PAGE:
NASA cosmos images
This colorful view of Mercury was produced using images from the colour base map imaging campaign during MESSENGER's primary mission. NASA/Johns Hopkins University Applied Physics Laboratory/Carnegie Institution of Washington

Mercury has been "painted black" over billions of years by comets passing the smallest planet in the solar system.

The planet's dark surface has long baffled scientists, with its barely-reflective surface being far darker than its closest airless neighbour – the Moon.

These airless objects are known to be darkened by a constant bombardment of solar wind and tiny meteorite impacts, which create a thin coating of dark iron nanoparticles on the surface. However, spectral data from Mercury shows its surface has very little nonaphase iron, raising questions about how and why it appears so dark.

Researchers at Brown University in Rhode Island have now said the planet has been steadily coated by carbon dust coming off passing comets for billions of years.

mercury dark planet
New research suggests that carbon from cometary material that bombards the Mercury may be the reason the planet's surface is so dark. Experiments show that impact material is significantly darkened when impacts occur in the presence of complex organics. (NASA/Ames/Brown Unviersity)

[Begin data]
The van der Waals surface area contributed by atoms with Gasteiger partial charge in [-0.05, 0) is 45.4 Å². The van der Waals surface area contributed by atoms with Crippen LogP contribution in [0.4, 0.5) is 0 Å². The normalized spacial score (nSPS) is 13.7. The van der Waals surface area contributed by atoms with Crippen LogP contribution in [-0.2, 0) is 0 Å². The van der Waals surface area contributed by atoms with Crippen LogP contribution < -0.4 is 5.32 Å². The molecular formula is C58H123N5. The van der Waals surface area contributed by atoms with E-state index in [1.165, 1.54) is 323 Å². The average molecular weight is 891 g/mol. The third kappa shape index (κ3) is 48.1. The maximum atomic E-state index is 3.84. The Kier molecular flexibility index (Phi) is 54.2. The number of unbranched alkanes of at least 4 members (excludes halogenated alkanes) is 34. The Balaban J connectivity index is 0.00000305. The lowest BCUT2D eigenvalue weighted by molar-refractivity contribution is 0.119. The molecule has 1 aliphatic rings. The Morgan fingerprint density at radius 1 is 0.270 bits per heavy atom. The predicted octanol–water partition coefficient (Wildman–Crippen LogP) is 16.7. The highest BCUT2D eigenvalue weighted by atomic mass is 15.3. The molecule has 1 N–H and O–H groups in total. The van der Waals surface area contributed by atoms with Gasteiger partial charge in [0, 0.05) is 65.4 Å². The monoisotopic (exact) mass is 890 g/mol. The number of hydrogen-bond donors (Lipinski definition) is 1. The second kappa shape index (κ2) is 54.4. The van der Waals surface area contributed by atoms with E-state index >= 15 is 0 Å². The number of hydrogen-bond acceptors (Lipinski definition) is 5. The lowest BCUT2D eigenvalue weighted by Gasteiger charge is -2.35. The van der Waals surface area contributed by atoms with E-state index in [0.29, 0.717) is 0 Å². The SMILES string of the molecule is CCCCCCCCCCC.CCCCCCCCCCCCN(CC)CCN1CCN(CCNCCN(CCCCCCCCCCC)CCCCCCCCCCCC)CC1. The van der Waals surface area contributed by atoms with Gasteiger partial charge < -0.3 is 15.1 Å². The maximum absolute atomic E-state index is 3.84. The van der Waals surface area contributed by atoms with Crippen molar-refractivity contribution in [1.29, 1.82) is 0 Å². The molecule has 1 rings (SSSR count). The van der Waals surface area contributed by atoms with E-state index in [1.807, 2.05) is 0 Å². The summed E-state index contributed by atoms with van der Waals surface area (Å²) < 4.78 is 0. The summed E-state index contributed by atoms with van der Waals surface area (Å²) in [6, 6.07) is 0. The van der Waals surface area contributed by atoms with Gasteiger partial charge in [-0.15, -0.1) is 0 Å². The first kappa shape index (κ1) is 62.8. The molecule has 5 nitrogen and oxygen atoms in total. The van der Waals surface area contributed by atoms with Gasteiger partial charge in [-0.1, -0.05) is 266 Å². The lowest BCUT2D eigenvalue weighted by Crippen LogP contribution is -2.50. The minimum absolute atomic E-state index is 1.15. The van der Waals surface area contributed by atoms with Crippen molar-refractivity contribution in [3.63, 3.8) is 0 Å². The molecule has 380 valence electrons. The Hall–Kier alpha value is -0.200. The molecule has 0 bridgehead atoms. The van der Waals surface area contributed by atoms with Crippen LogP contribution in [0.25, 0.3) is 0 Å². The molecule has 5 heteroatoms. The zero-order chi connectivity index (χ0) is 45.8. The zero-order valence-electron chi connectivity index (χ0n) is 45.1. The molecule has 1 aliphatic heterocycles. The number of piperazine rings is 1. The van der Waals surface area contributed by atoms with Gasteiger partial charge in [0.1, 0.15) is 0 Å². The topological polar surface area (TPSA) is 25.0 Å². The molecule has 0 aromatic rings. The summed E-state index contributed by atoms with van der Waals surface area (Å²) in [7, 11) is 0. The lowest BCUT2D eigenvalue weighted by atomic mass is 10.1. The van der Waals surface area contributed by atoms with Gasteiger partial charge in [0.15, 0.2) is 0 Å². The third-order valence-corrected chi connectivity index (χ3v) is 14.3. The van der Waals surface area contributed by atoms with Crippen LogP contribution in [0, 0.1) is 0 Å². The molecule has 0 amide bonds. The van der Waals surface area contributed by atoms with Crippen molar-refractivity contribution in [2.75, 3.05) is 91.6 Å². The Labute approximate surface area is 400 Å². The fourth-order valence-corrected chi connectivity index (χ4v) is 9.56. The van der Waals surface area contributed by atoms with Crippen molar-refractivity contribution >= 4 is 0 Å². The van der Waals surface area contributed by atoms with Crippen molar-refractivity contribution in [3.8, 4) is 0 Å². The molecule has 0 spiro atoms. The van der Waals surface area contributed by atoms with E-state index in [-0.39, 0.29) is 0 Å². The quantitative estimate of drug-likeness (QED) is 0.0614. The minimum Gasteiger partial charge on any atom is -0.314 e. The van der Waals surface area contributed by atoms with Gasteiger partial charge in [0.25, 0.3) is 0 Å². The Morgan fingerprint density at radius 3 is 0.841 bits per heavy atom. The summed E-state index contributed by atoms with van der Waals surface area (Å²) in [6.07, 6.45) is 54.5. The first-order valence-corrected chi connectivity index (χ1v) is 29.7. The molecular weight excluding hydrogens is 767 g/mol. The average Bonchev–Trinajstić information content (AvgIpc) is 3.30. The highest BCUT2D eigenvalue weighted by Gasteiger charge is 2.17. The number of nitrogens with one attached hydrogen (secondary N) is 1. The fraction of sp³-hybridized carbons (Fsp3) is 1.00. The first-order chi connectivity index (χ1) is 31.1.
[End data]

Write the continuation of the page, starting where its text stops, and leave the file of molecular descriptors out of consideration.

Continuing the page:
Publishing their findings in the journal Nature Geoscience, the authors noted that when comets approach Mercury and the Sun, they often start to break up.

The dust that comes off these comets can be composed of up to 25% carbon by weight, meaning the planet would be exposed to a steady bombardment from these comets.

Megan Bruck Syal, a postdoctoral researcher at Lawrence Livermore National Laboratory, used a model of impact delivery and micrometeorite flux at Mercury to predict how often cometary material would hit the planet, how much carbon would stick to it and how much would be sent off back into space.

Findings showed that Mercury's surface should be between 3-6% carbon.

The scientists then used a 14ft cannon to stimulate celestial impacts by firing projectiles at 16,000mph. They launched projectiles in the presence of sugar, which mimics the organics in comet material. The intense heat of the impact burns the sugar and releases carbon.

The planet Mercury, as seen by the MESSENGER mission (NASA/Johns Hopkins University Applied Physics Laboratory/Carnegie Institution of Washington)

They fired this onto material mimicking lunar basalt – the rock that makes up the dark patches of the moon. "We used the lunar basalt model because we wanted to start with something dark already and see if we could darken it further," said co-author Peter Schultz.

Findings showed tiny carbon particles became embedded in the impact, reducing the amount of light reflected by the target material to less than 5% – about the same as Mercury's darkest patches.

"We show that carbon acts like a stealth darkening agent," Schultz said. "From the standpoint of spectral analysis, it's like an invisible paint. We think this is a scenario that needs to be considered. It appears that Mercury may well be a painted planet."